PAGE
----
Awesome, thank you. Completely missed the whole compo thing. Still madness, but as you say not the strongest draft by any means.The answer was largely on the page you were on. Pretty much our pick ended up being shuffled back, from pick one, due to Port Adelaides introduction to the league, and then further back as the result of compensation picks awarded to teams who had players poached.
Port Adelaide zone selections
As part of Port Adelaide's entry to the AFL they were entitled to recruit some uncontracted players from other AFL clubs and players from the SANFL prior to the national draft. Clubs that lost players were entitled to compensation selections before both the first and second rounds of the 1996 national draft.
Uncontracted player selection
- Ian Downsborough (West Coast): compensation selections #1 (Michael Gardiner) and #24 (Josh Wooden)
- Gavin Wanganeen (Essendon): compensation selections #2 (Chris Heffernan) and #25 (Andrew Bomford)
- Matthew Primus (Fitzroy): compensation selections #3 (Rory Hilton) and #26 (Tim Notting) to Brisbane Lions
- Adam Heuskes (Sydney): compensation selections #4 (Mark Kinnear) and #27 (Troy Cook)
- Scott Cummings (Essendon): compensation selections #5 (Daniel McAlister) and #28 (Jason Johnson)
I'm assuming Port Adelaide were given the first four picks in the draft, in the same way GWS and GC were given a kick start. Following Port signing Uncontracted players from other clubs, those clubs were given compensation picks for the uncontracted players lost that Port were given access to, as mentioned above, in the form of picks before the first and second rounds. Thus Port Adelaide's picks 1-4, were bumped up to 6-9 in the draft order after the compensation picks were given, 5 players were picked from other teams. They then traded pick 8 to Geelong for contracted players. In the end Bulldogs original pick 5 ended up becoming pick 10.
In the end, we ended up with arguably the best player in that draft in Nathan Brown. So it worked out okay in the end.
Notwithstanding all we've said this week about the hypocrisy of the AFL gambling revenues ...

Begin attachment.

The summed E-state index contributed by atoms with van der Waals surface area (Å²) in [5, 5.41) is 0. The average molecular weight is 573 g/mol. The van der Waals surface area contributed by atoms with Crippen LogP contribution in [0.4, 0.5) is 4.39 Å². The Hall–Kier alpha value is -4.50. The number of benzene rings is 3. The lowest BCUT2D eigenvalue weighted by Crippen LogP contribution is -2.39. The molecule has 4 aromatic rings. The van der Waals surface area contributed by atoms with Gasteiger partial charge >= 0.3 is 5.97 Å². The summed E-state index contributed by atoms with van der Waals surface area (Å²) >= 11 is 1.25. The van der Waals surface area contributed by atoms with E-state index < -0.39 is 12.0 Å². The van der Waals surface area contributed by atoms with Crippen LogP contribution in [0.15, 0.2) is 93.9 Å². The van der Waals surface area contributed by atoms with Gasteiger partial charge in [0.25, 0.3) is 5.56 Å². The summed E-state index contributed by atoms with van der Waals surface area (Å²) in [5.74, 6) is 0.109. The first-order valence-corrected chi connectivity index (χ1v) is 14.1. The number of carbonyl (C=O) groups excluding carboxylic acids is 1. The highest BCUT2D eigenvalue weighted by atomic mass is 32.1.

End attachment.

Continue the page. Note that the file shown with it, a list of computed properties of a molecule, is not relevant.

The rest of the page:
The flag odds do give us a bit of an insight into how the rest of the world views our chances. That can be informative when most of what you read here is a very subjective view from inside the BF echo chamber (either way too optimistic or way too pessimistic, depending on the style of the particular poster). As they say, if you want to know what's really happening, follow the money.
We are quoted at $151 for the flag which is in the right ball park as far as I'm concerned. (Another way to look at those odds is it means a side will win the flag from our situation only once every 150 years).
Anyway what I found interesting is that the bookies rated us a better chance than a number of clubs that are mostly above our 16th position on the ladder, namely:
St Kilda (11th) $501Hawthorn (12th) $201Norf (13th) $251Melbun (17th) $251
Carlton and Gold Coast have dropped out of betting for the flag.
In other words the bookies are keeping us safe despite our low ladder position, poor percentage, hard run home and the 5-8 record so far. They rank us 12th out of 18. Now clearly we aren't going to win the flag this year but it does show there's a bit more respect out there than we sometimes give our club credit for.
Well, to be more precise it actually means that if you had 150 teams in our position only one would ever go on and win the flag. As you can probably have several teams in our position each year it might be that it happens ... say ... once every 50-75 years.Of course!
It was the 150 year bit I was shocked by
Yep, cos Hawthorn are 200sWell, to be more precise it actually means that if you had 150 teams in our position only one would ever go on and win the flag. As you can probably have several teams in our position each year it might be that it happens ... say ... once every 50-75 years.
Is that any better?
Not sure if it's a thing. Or at least that it's a major differentiator. I expect most clubs would have good systems and programs in place. However there could be some exceptional cases of both good and bad practice.Interested in others thoughts about player development in general and our player development in particular.
Is player development an actual thing? Or is a good player always going to be a good player and advances due to “ player development “ will be minuscule only and succes is due more to the coaches tactics systems and having more good players than the other mob.
In my opinion only, Wood, Cordy and JJ, have gone backwards in the last couple of Years despite what’re player development we have in place. The Bont and Macrae showed they were special early on before being exposed to PD for long. It looks to me that good players improve with experience and no amount of PD will turn Hrovat, HoneyC, Webb etc into very good players.
Interested in others views.
There was a moment a game or two back where I thought he had a bit of the Clay Smith eyes about him. We can only pray...From Naughton’s pocket profile on the Dogs’ website:
“What scares you: Bailey Smith”
Wonder if it’s the training program, the tackling, or the hair that does it